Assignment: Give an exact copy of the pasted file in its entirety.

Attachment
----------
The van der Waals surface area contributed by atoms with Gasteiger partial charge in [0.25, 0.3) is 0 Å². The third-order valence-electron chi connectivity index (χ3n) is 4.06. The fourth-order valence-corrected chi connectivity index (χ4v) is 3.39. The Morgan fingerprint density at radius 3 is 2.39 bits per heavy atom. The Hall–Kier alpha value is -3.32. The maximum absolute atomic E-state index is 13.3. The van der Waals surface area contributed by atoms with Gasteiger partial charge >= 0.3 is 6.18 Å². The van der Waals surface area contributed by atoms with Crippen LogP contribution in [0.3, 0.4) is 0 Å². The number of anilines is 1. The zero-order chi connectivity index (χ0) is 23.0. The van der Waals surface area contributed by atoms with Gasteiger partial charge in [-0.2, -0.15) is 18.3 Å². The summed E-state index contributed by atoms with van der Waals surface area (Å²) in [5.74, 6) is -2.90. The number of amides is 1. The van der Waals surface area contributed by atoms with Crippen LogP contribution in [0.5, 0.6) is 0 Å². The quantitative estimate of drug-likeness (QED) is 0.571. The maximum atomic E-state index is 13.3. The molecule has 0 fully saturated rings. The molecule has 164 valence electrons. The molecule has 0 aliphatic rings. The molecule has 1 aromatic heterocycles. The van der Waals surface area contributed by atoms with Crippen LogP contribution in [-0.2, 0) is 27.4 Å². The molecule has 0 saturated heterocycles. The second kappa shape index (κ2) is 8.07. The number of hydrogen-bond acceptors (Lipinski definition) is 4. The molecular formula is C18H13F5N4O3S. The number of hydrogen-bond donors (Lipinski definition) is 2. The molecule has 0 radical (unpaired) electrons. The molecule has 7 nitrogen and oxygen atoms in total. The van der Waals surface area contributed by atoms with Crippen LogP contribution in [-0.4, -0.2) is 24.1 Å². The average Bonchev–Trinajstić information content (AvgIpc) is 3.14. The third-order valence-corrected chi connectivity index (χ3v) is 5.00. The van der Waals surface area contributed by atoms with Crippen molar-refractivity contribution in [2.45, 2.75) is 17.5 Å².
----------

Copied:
The van der Waals surface area contributed by atoms with Gasteiger partial charge in [0.25, 0.3) is 0 Å². The third-order valence-electron chi connectivity index (χ3n) is 4.06. The fourth-order valence-corrected chi connectivity index (χ4v) is 3.39. The Morgan fingerprint density at radius 3 is 2.39 bits per heavy atom. The Hall–Kier alpha value is -3.32. The maximum absolute atomic E-state index is 13.3. The van der Waals surface area contributed by atoms with Gasteiger partial charge >= 0.3 is 6.18 Å². The van der Waals surface area contributed by atoms with Crippen LogP contribution in [0.3, 0.4) is 0 Å². The number of anilines is 1. The zero-order chi connectivity index (χ0) is 23.0. The van der Waals surface area contributed by atoms with Gasteiger partial charge in [-0.2, -0.15) is 18.3 Å². The summed E-state index contributed by atoms with van der Waals surface area (Å²) in [5.74, 6) is -2.90. The number of amides is 1. The van der Waals surface area contributed by atoms with Crippen LogP contribution in [0.5, 0.6) is 0 Å². The quantitative estimate of drug-likeness (QED) is 0.571. The maximum atomic E-state index is 13.3. The molecule has 0 fully saturated rings. The molecule has 164 valence electrons. The molecule has 0 aliphatic rings. The molecule has 1 aromatic heterocycles. The van der Waals surface area contributed by atoms with Crippen LogP contribution in [-0.2, 0) is 27.4 Å². The molecule has 0 saturated heterocycles. The second kappa shape index (κ2) is 8.07. The number of hydrogen-bond acceptors (Lipinski definition) is 4. The molecular formula is C18H13F5N4O3S. The number of hydrogen-bond donors (Lipinski definition) is 2. The molecule has 0 radical (unpaired) electrons. The molecule has 7 nitrogen and oxygen atoms in total. The van der Waals surface area contributed by atoms with Crippen LogP contribution in [-0.4, -0.2) is 24.1 Å². The average Bonchev–Trinajstić information content (AvgIpc) is 3.14. The third-order valence-corrected chi connectivity index (χ3v) is 5.00. The van der Waals surface area contributed by atoms with Crippen molar-refractivity contribution in [2.45, 2.75) is 17.5 Å².